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The Loneliness of the Long-Distance Runner

3.81  ·  Rating Details ·  3,678 Ratings  ·  262 Reviews
Smith, a defiant young rebel, inhabits the no-man's-land of institutionalised Borstal. As his steady jog-trot rhythm transports him over an unrelenting, frost-bitten earth, he wonders why, for whom, and for what he is running.

A groundbreaking collection of stories, The Loneliness of the Long Distance Runner captured the grim isolation of the working class in the English Mi
Paperback, Re-issue edition, 176 pages
Published July 16th 2007 by Harper Perennial (first published 1959)
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Mehrnaz aweeeesooooome piece of work!!!! it 's great.I have recently read and so satisfied with my master 's decision for choosing this long story for our…moreaweeeesooooome piece of work!!!! it 's great.I have recently read and so satisfied with my master 's decision for choosing this long story for our class.although I 'm not a native English speaker and as a result' undrestanding some slangs was a bit hard for me.cause it has a conventional narrative form but generaaly speaking it was perfect!!!! :)))))))))))))) rebellious guy against a totally complicated brutal system (less)

Community Reviews

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"I didn't like him trying to accuse me of something he wasn't sure I'd done."

"They can spy on us all day to see if we're pulling our puddings and if we're doing our 'athletics', but they can't make an X-ray out of our guts to find out what we're telling ourselves."

If you're thinking this is a sports book from the title, think again. It's a compendium of short stories about lives lived in the mind-numbing milieu and despair of lower-class urban industrial Britain after WWII in the '40s and '50s.
Jul 30, 2011 Kris rated it it was amazing
This is one of the best collections of short stories, by an artist I'd never heard of, that I have ever read. Sillitoe was born and raised in Nottingham, England, in a working-class family. At the age of 14 he left school and went to work with his father in a local bicycle factory. The stories in this collection mostly deal with families like Sillitoe's - poor factory workers living in cramped, dirty houses where the noise, soot and grime of the nearby factory is a constant part of their lives.
Jeff Scott
Oct 13, 2009 Jeff Scott rated it it was amazing

Very bleak stories dealing with loneliness and desperation. They are beautiful and well-rounded stories that at times reminded me of Winesburg, Ohio.

A young man takes to long distance running to escape life in juvenile detention. The officials praise how his participation has turned him around, but the runner proves they can't control him.

An old man buys lunch for two girls just so he won't be alone. An ex-wife keeps asking for her husbands favorite picture, just to see him buy it back fro
Nov 27, 2008 Sam rated it liked it
Shelves: shortfiction
I want to qualify this rating by saying that the title story in this collection is fantastic, and a few of the others were lovely in their own way. But there's a feeling of smallness in these stories, and the characters - with the notable exception of the runner in the first story - tend to get crushed under the wheel of plot machinations. Especially for a writer who's acclaimed for giving life to working-class protagonists who usually get ignored in british lit, it seems like he doesn't have a ...more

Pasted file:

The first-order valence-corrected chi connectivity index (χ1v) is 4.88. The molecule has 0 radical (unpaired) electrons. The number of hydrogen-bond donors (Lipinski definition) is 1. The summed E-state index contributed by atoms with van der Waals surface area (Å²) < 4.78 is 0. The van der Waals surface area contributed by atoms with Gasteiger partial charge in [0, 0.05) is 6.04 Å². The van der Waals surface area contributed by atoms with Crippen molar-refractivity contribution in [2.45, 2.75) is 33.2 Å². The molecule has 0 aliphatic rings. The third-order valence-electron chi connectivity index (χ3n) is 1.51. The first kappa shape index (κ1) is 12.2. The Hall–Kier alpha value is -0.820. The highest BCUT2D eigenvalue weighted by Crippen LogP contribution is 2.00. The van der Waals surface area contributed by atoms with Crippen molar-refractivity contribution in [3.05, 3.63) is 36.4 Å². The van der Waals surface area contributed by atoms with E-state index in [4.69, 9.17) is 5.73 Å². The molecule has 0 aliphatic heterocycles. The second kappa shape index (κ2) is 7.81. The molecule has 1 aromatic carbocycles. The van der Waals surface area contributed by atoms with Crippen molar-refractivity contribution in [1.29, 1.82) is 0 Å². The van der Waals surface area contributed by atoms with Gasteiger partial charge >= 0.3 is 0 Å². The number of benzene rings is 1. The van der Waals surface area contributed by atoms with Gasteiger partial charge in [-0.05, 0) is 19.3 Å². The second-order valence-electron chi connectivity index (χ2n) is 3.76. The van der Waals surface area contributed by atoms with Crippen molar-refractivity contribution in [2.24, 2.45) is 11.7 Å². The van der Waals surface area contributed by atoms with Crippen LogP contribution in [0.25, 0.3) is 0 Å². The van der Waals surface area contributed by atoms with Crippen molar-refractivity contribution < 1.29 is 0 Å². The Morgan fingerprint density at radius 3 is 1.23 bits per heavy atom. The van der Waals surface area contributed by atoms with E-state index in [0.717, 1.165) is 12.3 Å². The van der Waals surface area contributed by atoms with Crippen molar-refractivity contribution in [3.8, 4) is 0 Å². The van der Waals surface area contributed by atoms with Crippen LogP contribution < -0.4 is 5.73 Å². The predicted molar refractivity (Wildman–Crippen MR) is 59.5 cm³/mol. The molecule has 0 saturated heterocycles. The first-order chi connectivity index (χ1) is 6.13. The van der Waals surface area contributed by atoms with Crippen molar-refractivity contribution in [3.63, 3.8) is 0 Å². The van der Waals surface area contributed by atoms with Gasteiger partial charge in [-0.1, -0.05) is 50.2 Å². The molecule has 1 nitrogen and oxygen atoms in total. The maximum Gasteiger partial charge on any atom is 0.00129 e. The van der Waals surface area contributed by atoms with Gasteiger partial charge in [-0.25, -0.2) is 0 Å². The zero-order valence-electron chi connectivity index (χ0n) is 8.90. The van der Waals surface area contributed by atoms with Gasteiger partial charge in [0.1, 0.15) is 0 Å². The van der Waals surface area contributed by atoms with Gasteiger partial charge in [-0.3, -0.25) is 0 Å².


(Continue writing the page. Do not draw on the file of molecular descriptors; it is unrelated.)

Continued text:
Apr 24, 2013 Alison rated it it was amazing
Some of these stories of working class lives in the first half of the 20th century almost made me cry. This is one of the saddest books I have ever read; not because it contains so much misery but rather because it is so brilliantly described that it feels so real.

Reading this book it's also amazing to think how much life in Britain has changed over the past fifty years. From leaving school at fourteen to get a series of jobs in factories, to playing with sticks and stones and climbing walls be
Aug 19, 2011 Dan rated it it was ok
I'd say three stars for the title story, but two for most of the rest.

The title story, a long narrative by an angry, alienated young British man who’s been sent to a Borstal--a juvenile detention center intended to reform or educate juvenile criminals. He is so full of rage that he deliberately makes a choice that is inimical to his own interests. For me, it was a captivating story, although the telling of the story seemed old-fashioned and slightly off-putting. For instance, the author’s decis
I’ll admit it, I bought and read Alan Sillitoe’s short story collection The Loneliness of the Long-Distance Runner purely on the basis of the Vintage edition’s attractive cover. As a long-distance runner myself, the bold prominence of the activity’s name paired with the background image of the runner inspired me to read Sillitoe’s stories of working class British life between the World Wars right away.

The highlight of this collection is most certainly the eponymous lead off story, “The Lonelines
Кремена Михайлова
Преди 25 години повече ми хареса „Самотният бегач“. А другите разкази не помня да съм чела тогава. Защо не ми хареса толкова разказът „Самотният бегач на дълги разстояния“ сега. Защото може да съм си останала „самотен бегач“, но това все повече ми харесва и не ми пречи. Защото вече не съм на дълги разстояния, а на по-късички, стига с напъването и борбите тип „анти“. Защото онази огромна социална безизходица я няма вече нито в Англия, нито дори в България надявам се… (Успокоих се, че времената на ...more
Feb 04, 2014 Martin rated it it was amazing
The 1962 film "Loneliness of the Long Distance Runner" is my favorite of the British New Wave, which is why a friend lent me this short story collection. I love the Northern accent and slang, so I often read very slowly in order to absorb as much as I could. This volume was a perfect encapsulation of a specific time and place, northern England before and a bit after the war. The language was evocative and I could picture everything perfectly. It's a wonder more of these stories weren't translate ...more